In 1987, Jimmy Lee Page was found not guilty of murder by an Austin, Texas jury, but 20 years later, he remains a prisoner. Disregarding the jury’s verdict, the Texas Parole Board revoked Page’s parole. Page’s fate is, apparently, a common practice in Texas. Last year, 91 parolees were returned to prison after being charged with a crime, even though the charges against them were later dropped or they were acquitted in court.
In Page’s case, the Parole Board held its own hearing. Not being bound by the strict rules of the Texas courts of law, the Board held Page to be guilty after listening to only one witness, a police detective who declared Page to be “guilty as homemade sin.” Page has been denied parole a dozen times since.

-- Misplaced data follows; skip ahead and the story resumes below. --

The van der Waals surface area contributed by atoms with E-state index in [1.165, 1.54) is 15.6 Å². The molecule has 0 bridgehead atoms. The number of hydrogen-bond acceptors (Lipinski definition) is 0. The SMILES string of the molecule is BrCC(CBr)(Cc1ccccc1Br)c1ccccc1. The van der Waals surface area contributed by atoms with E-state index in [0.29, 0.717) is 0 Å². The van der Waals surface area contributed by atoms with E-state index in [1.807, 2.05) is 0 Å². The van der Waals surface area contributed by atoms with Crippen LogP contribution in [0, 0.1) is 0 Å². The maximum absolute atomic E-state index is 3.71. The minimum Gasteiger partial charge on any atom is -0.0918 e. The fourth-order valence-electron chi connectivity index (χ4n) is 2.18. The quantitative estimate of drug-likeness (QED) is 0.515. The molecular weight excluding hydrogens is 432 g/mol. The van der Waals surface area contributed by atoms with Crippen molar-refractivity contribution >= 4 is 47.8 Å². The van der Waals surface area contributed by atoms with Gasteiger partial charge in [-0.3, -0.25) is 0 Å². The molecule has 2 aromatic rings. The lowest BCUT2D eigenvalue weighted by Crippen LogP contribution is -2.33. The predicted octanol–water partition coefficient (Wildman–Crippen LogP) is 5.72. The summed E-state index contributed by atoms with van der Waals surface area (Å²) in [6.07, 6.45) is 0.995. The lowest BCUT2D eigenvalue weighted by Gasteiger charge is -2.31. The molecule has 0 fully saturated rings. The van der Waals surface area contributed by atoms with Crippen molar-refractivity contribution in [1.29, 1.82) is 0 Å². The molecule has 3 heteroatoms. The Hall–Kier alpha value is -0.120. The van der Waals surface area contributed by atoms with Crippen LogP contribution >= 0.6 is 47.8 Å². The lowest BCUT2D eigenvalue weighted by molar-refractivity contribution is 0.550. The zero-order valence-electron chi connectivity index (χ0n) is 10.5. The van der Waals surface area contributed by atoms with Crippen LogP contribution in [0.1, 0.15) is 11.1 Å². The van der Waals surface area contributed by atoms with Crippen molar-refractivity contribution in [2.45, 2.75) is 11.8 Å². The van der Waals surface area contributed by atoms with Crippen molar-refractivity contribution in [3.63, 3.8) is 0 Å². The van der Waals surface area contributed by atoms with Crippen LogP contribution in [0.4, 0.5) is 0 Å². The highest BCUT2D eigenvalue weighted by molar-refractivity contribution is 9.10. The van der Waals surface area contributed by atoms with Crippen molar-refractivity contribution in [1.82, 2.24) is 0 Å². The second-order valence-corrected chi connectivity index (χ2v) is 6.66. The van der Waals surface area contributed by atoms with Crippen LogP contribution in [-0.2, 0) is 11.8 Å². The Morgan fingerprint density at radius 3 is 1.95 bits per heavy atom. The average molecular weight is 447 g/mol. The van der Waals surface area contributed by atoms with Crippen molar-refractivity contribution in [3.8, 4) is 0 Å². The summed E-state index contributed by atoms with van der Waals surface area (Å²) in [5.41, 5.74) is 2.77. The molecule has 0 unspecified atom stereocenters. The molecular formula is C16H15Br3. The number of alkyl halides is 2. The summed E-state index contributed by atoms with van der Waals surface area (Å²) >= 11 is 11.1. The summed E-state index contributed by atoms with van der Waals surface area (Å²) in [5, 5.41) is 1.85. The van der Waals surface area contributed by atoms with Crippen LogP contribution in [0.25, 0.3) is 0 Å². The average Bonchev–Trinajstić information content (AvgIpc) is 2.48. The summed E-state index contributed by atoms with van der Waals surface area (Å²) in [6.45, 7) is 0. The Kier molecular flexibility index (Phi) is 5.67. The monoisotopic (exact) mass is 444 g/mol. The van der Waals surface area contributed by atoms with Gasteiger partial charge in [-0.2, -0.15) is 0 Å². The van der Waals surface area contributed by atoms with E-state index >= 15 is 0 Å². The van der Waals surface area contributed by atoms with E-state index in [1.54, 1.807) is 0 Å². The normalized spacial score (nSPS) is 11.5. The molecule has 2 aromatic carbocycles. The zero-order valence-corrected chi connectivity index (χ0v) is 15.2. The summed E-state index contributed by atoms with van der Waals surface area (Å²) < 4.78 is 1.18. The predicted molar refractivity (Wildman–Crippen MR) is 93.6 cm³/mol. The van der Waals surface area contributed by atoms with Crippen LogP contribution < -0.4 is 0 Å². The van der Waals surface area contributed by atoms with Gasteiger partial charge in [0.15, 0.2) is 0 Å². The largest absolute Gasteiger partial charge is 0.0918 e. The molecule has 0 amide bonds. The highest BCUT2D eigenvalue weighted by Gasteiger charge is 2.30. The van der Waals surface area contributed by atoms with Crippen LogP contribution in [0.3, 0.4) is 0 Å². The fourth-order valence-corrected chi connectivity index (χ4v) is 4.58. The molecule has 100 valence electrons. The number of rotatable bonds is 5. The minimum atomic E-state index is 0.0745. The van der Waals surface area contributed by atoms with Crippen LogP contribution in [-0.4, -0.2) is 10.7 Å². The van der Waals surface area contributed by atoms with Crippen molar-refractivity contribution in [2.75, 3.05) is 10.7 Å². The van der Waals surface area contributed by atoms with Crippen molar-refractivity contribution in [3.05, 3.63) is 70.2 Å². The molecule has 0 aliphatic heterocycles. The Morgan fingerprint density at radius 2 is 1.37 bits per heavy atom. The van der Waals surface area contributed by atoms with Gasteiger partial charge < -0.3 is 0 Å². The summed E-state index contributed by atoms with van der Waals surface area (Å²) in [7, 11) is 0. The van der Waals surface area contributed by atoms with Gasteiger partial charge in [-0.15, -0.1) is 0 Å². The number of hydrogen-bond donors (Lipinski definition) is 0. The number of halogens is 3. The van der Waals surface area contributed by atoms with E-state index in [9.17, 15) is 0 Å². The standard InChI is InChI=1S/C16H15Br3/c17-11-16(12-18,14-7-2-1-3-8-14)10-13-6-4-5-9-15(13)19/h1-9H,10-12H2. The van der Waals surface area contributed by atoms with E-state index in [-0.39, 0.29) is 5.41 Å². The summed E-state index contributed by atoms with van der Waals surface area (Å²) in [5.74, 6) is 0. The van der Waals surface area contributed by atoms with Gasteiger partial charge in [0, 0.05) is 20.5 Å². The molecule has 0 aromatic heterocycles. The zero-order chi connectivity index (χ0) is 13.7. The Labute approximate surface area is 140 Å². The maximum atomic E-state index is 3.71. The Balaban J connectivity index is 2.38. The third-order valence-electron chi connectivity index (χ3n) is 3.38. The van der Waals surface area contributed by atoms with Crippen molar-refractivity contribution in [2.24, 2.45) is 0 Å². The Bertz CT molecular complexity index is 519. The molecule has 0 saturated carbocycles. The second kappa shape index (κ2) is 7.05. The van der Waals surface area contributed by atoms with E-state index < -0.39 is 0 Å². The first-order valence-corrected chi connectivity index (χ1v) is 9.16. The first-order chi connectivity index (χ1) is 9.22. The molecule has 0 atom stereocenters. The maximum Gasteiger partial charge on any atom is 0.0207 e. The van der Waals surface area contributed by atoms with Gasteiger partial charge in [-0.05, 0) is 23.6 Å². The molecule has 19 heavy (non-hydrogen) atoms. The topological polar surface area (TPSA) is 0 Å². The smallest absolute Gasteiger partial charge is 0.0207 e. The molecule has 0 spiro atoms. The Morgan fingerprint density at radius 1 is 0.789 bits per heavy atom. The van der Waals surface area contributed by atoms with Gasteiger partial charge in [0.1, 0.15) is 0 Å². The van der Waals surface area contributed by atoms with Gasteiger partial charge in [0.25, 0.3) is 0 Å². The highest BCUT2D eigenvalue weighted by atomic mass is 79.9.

Page had pled guilty to a 1975 murder and served 11 years of a life sentence before being paroled in 1986.
Some jurors in the Austin trial were shocked that their verdict could be ignored by the parole board, leaving Page with a life sentence regardless of the Jury’s finding.